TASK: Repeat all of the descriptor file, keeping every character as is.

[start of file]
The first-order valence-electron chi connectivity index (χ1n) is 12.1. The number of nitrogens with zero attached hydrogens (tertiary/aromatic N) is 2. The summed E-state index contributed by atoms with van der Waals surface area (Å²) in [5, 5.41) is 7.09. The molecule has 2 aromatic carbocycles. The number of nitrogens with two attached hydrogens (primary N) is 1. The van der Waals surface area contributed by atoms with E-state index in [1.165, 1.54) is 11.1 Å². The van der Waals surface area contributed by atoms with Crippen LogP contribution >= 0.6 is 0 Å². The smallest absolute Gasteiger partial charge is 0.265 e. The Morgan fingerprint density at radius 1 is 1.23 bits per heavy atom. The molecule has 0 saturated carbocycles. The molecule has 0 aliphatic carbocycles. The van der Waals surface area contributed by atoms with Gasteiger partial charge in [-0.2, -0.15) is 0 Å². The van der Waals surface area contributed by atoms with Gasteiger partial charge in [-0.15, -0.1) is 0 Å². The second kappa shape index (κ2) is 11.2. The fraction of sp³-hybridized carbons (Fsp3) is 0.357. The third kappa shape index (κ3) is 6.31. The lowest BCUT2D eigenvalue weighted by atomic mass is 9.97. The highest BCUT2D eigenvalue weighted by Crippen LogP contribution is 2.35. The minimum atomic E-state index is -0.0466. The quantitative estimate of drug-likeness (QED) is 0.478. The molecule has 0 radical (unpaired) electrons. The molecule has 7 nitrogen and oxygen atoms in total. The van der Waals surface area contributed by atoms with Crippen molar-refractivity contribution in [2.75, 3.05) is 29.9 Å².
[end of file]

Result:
The first-order valence-electron chi connectivity index (χ1n) is 12.1. The number of nitrogens with zero attached hydrogens (tertiary/aromatic N) is 2. The summed E-state index contributed by atoms with van der Waals surface area (Å²) in [5, 5.41) is 7.09. The molecule has 2 aromatic carbocycles. The number of nitrogens with two attached hydrogens (primary N) is 1. The van der Waals surface area contributed by atoms with E-state index in [1.165, 1.54) is 11.1 Å². The van der Waals surface area contributed by atoms with Crippen LogP contribution >= 0.6 is 0 Å². The smallest absolute Gasteiger partial charge is 0.265 e. The Morgan fingerprint density at radius 1 is 1.23 bits per heavy atom. The molecule has 0 saturated carbocycles. The molecule has 0 aliphatic carbocycles. The van der Waals surface area contributed by atoms with Gasteiger partial charge in [-0.2, -0.15) is 0 Å². The van der Waals surface area contributed by atoms with Gasteiger partial charge in [-0.15, -0.1) is 0 Å². The second kappa shape index (κ2) is 11.2. The fraction of sp³-hybridized carbons (Fsp3) is 0.357. The third kappa shape index (κ3) is 6.31. The lowest BCUT2D eigenvalue weighted by atomic mass is 9.97. The highest BCUT2D eigenvalue weighted by Crippen LogP contribution is 2.35. The minimum atomic E-state index is -0.0466. The quantitative estimate of drug-likeness (QED) is 0.478. The molecule has 0 radical (unpaired) electrons. The molecule has 7 nitrogen and oxygen atoms in total. The van der Waals surface area contributed by atoms with Crippen molar-refractivity contribution in [2.75, 3.05) is 29.9 Å².